I had also never lived in a neighborhood where everyone likes to have a party on the weekends. My neighbors below me played music all day and night, sometimes until morning. This affected my ability to sleep well. In Japan, even though people like to party, they do not make a lot of noise at night. When there are loud neighbors, residents in the apartment usually inform the owner and they are asked to move out.

image by YC-Art Dept

I had assumed I would start school as soon as I got over my jetlag. However, since it was the middle of the semester, I had to wait until the new school year started. That meant I had to wait five months.

“What am I supposed to do every day if I can’t go to school?” I asked my brother. He had come to New York once before so he was familiar with the city.

“Go outside and explore. Observe the people living here. You’ll go crazy from boredom if you just stay inside.”

Free to Be Me

Once outside, I told myself to keep my eyes off the littered streets and look up. There was more to see than crumbled plastic bottles on the sidewalks. I walked from the Financial District all the way up to Columbus Circle.

The combination of old and modern tall buildings looked so strange to me! I had never seen these two types of buildings close together before; in Japan, all the buildings are modern. I liked this unusual sight. And I was amazed by how artistic the people were. I saw people drawing on the streets with chalk or sitting with a sketchpad, and others playing instruments and singing.

I also noticed the diversity. I saw a Chinese man eating next to an Indian woman, a French girl talking with an African-American boy, and an old white lady sitting next to a Mexican man. People dressed and acted so differently from one another, and they had the freedom to be themselves.

No One Stares at Me Here!

As I was walking around, I realized that no one was looking at me like people did back in Japan. They did not seem to care whether I was gaijin or not. I thought this might be the place where I could feel free and comfortable. I felt out of place in Japan, even though my nationality is Japanese. The question I asked myself before I left Japan popped up in my brain. Will it be the same when I live in New York? No, it was not the same at all.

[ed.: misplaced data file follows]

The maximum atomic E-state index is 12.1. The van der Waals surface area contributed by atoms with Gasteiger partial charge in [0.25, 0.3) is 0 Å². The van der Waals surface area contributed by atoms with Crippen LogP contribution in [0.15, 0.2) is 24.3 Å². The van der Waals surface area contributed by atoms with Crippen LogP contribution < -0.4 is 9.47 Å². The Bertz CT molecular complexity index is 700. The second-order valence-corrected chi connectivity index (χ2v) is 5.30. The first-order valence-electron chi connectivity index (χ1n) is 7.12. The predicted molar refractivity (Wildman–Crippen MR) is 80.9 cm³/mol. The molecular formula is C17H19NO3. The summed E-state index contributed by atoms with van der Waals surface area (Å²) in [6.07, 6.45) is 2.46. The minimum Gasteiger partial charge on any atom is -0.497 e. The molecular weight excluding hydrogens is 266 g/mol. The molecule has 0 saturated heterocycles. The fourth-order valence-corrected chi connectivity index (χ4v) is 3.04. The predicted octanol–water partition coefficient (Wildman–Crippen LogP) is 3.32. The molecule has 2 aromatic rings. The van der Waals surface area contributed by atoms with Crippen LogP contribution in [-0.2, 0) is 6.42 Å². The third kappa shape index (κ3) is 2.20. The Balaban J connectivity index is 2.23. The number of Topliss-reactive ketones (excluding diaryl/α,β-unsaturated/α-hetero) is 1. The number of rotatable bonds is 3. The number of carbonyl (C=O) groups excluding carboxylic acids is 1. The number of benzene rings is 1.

After that, I went out almost every day to explore and observe the people. I also loved listening to everyone talking. Being able to hear at least five different languages in 10 minutes is something that I think you can only experience in New York City. This made me want to learn more languages besides Japanese and English.

Now the only things I miss about Japan are my maternal grandparents and observing the night sky. In Japan, most nights I would set up my telescope on my balcony to look into the mysterious universe. But in New York, the lights are too bright.

I try not to get annoyed with the train delays anymore, using that time to read a book or listen to music. And I’ve since moved to a new apartment where there is less noise, although I have also gotten used to having loud neighbors. However, seeing people throw trash outside the garbage can still bothers me, and I believe it will continue to bother me no matter how long I live in New York City.

Once I started to go to school in September, I was able to make many friends who came from all around the world. My school is specifically for teens who have recently come to this country. Since all the students are immigrants, looking different from one another is normal.

Now that I am living in a new country, I fit in better here than where I was born.

People here don’t find it strange when I say that I am Japanese. The cultural diversity in New York City enables me to be myself and feel confident.

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(NYC-2016-01-14)